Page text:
On May 4, 1980, defendant Republic of Haiti petitioned for removal of the action to the United States District Court for the Southern District of Texas pursuant to 28 U.S.C. § 1441(d). Having remanded the case to the Southern District of Texas, defendant then moved to dismiss the action for, of all reasons, improper venue, or to transfer the case to this Court. On October 21, 1981, Judge Norman W. Black (S.D. Tex.) ordered the case transferred to the United States District Court for the District of Columbia pursuant to 28 U.S.C. § 1391(f) (4) (venue in D.D.C. for actions brought against a foreign state) and 28 U.S.C. § 1406(a) (transfer for improper venue). The Court gave no further explanation for its action. Defendant Republic of Haiti has moved in this Court for summary judgment on the grounds that plaintiff's action is barred by the District of Columbia statute of limitations. Plaintiff has moved to transfer the case to the Northern District of Texas.
I. Defendant's Motion for Summary Judgment
The Republic of Haiti contends that plaintiff's claim is barred by the three year statute of limitations for contract actions under District of Columbia law. D.C.Code § 12-301(7) (1981). Plaintiff responds that the four year statute of limitations for contract actions under Texas law applies to the present action. Vernon's Civ.Stat.Tex. Art. 5527. The determining factor is whether the transfer of the case from the Southern District of Texas was pursuant to 28 U.S.C. § 1406(a) (improper venue in the transferor court) or 28 U.S.C. § 1404(a) (venue is proper in the transferor court but case transferred in the "interest of justice"). If the Texas Court correctly concluded that transfer was required due to improper venue, then we must apply the statute of limitations provision which would have been applied had the case originally commenced in this Court. Martin v. Stokes, 623 F.2d 469, 471-72 (6th Cir. 1980). In contrast, if venue was proper in the Southern District of Texas, thereby making the appropriate basis for transfer 28 U.S.C. § 1404(a), we must apply the statute of limitations which would have been applicable had the action proceeded in the transferor court. Van Dusen v. Barrack, 376 U.S. 612, 84 S. Ct. 805, 11 L. Ed. 2d 945 (1964).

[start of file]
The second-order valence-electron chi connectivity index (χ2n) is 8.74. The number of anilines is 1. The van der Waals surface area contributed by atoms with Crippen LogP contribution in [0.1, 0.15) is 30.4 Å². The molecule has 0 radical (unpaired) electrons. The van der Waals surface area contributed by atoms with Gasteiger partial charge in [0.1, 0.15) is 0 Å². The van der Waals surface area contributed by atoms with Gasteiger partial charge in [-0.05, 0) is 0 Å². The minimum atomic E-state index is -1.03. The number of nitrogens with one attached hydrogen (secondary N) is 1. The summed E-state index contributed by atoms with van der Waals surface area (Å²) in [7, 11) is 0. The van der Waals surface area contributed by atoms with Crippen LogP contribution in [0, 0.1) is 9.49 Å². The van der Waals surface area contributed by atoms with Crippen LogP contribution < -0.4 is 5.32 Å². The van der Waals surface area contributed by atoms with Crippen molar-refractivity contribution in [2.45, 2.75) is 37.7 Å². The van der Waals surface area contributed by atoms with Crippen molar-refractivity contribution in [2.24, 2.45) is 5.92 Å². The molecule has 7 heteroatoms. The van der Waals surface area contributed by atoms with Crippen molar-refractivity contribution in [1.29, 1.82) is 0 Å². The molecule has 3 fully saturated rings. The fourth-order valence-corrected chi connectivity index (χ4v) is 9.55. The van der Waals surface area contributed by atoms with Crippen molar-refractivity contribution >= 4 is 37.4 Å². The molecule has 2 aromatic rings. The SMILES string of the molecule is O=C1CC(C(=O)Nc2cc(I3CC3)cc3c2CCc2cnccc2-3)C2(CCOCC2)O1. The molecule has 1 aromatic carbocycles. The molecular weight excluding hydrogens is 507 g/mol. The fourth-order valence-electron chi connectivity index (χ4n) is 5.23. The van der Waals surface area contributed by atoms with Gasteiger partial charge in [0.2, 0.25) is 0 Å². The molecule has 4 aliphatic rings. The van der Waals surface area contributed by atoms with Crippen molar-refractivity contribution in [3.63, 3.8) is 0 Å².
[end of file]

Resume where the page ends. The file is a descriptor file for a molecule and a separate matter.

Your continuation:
Plaintiff originally commenced this action in the state courts of Texas. Defendant successfully petitioned to remove the case to the United States District Court for the Southern District of Texas pursuant to 28 U.S.C. § 1441(d). That section provides in pertinent part,
Any civil action brought in a State court against a foreign state as defined in section 1603(a) of this title may be removed by the foreign state to the district court of the United States for the district and division embracing the place where such action is pending.
*144 Section 1441(d) governs the venue of an action removed from state court. Under its clear terms, venue is appropriate in the federal district "embracing the place where such action is pending." Willner v. Thompson, 285 F. Supp. 394, 395 (E.D.N.Y.1968).